Scalability at the database layer has always been a challenging task for architects. Sadly, this also happens to be one of the areas that is typically underestimated and later leading to major issues. My experience with databases is that everything may look pretty until you reach that threshold of data which is when you start seeing things falling apart.

 Therefore, its very important from an (datbase) architecture point of view to design a scalable solution that can address not just the current need(or load) but also can take care of future needs.

Primary bottleneck for DBs are Input/Output(I/O) opeations, CPU and memory. Therefore, its essential to isolate these bottlenecks by distributing the data and resources required for performing these operations..

There are broadly 2 approaches that are followed to achieve the above,

Horizontal Scaling – In this approach the data present in a table is cut out horizontally (that is by rows). For example, if there are 1000 records in a table where Dept A has 200, Dept B has 300 and Dept C has 500. Then, we are talking about logically separating the data by say Dept, in which case we will have 3 sets of data each containing their respective department records. Therefore, it’s much more easier to operate on these department records instead of the whole table. Please note that all the sets of data will have the same set of columns, it’s just that they are grouped/separated by rows. This technique is referred as ‘database sharding’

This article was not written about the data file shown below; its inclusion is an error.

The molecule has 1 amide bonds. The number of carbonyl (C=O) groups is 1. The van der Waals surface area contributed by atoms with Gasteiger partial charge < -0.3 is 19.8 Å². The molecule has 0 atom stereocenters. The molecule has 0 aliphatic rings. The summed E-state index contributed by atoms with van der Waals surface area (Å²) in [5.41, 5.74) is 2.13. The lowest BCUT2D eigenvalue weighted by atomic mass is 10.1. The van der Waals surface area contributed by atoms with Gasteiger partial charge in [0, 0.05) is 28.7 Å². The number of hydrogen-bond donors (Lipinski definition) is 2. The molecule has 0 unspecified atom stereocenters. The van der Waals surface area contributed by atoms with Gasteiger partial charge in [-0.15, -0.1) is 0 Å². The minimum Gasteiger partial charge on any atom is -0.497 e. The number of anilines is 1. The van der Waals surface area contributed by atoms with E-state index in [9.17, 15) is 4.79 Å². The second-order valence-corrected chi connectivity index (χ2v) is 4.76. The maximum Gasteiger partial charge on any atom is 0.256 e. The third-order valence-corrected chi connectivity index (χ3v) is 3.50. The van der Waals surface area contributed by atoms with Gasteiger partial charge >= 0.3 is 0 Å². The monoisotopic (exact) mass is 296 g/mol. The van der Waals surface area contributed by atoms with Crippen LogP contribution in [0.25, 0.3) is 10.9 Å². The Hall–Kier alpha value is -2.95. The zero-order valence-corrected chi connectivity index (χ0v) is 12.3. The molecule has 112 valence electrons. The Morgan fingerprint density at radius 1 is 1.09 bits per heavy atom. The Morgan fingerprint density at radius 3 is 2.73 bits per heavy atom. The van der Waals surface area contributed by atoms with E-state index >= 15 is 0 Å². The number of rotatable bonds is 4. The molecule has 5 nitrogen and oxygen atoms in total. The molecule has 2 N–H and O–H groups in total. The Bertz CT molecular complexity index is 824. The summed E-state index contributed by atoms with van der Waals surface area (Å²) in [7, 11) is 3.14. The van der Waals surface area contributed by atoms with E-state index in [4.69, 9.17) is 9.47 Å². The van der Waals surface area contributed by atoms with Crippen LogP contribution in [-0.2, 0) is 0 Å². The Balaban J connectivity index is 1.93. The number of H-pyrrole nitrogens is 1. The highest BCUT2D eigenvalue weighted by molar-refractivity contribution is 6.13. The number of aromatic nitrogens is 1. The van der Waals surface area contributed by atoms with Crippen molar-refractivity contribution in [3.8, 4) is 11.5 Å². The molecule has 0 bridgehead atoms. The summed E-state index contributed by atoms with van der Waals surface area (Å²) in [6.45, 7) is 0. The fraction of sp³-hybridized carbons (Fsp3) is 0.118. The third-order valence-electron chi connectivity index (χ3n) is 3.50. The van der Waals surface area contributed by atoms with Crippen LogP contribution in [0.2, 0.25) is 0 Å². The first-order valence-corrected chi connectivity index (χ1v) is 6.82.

While the above can be designed by the architects it’s a lot of overhead to have your own technique to separate the data, identify which logical group to operate depending on the data being requested, etc.

Oracle came up with RAC (Real Application Clusters) which completely takes care of horizontal scaling, and has provisions to implement sharding techniques. Recently Microsoft has released SQL Azure Federation feature which supports live sharding of data.

The general purpose database requirements that are a fit for sharding include:

  • High-transaction database applications
  • Mixed workload database usage
    • Frequent reads, including complex queries and joins
    • Write-intensive transactions (CRUD statements, including INSERT, UPDATE, DELETE)
    • Contention for common tables and/or rows
  • General Business Reporting
    • Typical “repeating segment” report generation
    • Some data analysis (mixed with other workloads)

Vertical Scaling – In this approach, the data grouping happens in a vertical fashion (by columns). For example, let’s take an insurance table, which may possibly contain hunderds of columns. However, only certain columns may be accessed more frequently and therefore more processing is required for them. In Vertical scaling you logically group the data by columns – less used columns vs frequently used columns. This way you can have different processing capability associated with the groups (obiviously more processing for frequently used columns). You can view this more or less like a denormalization. As far I know there aren’t any direct support from database vendors to facilitate this feature. Therefore, the architect will have to put together their own solution to make it work.

 We will get in to more details of specific horizontal features from Oracle and Microsoft SQL in the coming blogs.

 

Janakiraman Jayachandran